a.k.a. “Kill Your Darlings.” No, I did not intentionally kill the orphaned bunny discussed in last week’s post. But despite our best efforts, little Hopscotch was found dead early Monday morning. So now that I’m no longer nursing a newborn rabbit with an eye dropper, I guess I have no choice but to continue with my writing goals. And I can’t help but think of Faulkner’s writing advice to kill your darlings.
While “your darlings” can apply to fictional characters, this advice actually refers to those parts of our writing that we love. The parts that are brilliant, those beautiful and artistic phrases (pages, even whole chapters) that remind us why we became writers in the first place – because we are gifted! Clearly!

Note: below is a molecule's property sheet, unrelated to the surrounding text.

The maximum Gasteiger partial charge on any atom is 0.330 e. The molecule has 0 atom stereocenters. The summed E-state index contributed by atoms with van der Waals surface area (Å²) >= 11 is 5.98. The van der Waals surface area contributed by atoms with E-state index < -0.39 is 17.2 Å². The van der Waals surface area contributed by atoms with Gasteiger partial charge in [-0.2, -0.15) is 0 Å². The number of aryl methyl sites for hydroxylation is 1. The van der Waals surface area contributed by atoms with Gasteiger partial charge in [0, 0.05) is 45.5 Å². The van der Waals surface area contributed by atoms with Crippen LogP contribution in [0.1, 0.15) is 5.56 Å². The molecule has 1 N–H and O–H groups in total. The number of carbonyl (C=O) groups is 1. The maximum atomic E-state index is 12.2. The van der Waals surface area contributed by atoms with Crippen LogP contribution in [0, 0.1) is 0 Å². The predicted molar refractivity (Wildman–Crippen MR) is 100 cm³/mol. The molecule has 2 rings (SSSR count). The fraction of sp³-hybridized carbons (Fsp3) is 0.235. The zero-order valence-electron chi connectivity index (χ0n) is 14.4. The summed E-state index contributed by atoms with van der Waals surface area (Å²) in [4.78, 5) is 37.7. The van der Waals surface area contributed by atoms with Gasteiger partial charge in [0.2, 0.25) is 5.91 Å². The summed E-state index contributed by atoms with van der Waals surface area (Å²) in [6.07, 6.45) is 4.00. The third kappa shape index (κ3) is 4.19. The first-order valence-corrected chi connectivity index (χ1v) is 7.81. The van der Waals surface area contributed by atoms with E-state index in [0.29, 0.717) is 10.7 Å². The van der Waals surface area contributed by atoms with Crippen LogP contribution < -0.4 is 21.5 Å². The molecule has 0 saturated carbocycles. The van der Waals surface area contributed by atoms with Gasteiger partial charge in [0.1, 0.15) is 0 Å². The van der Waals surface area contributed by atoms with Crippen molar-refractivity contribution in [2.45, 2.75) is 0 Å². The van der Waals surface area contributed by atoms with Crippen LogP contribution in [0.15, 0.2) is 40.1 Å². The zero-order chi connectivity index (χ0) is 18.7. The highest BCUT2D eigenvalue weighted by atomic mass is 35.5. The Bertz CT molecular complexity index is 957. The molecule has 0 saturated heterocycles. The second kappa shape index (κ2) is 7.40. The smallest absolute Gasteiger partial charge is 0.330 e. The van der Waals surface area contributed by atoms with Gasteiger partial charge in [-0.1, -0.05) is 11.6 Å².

Unfortunately, that obviously brilliant prose may be like the plight of most orphaned baby rabbits. Can you imagine a world where no darling bunnies died? We would be overrun with rabbits. Rabbits here, rabbits there, rabbits everywhere!
Now there are deeper, spiritual meanings to this advice as well. Sometimes we can become so obsessed with something that it takes over, when really it should have kicked the bucket long ago. Narcissism, addictions, and all forms of idolatry, for example. We must kill our darlings in order to move on, to find the life we’re meant to have.
If you read books about writing, you’ll notice that Faulkner’s advice is quickly followed by something to this effect: “don’t delete that writing entirely! Move it to another file, and learn from it.”
You know, we learned a lot from our newborn bunny. Our whole family grew and changed through the experience. We learned about how to sustain a delicate living being, and how to let go when we didn’t beat the odds.
In both writing and life, learning when to let go is no small matter.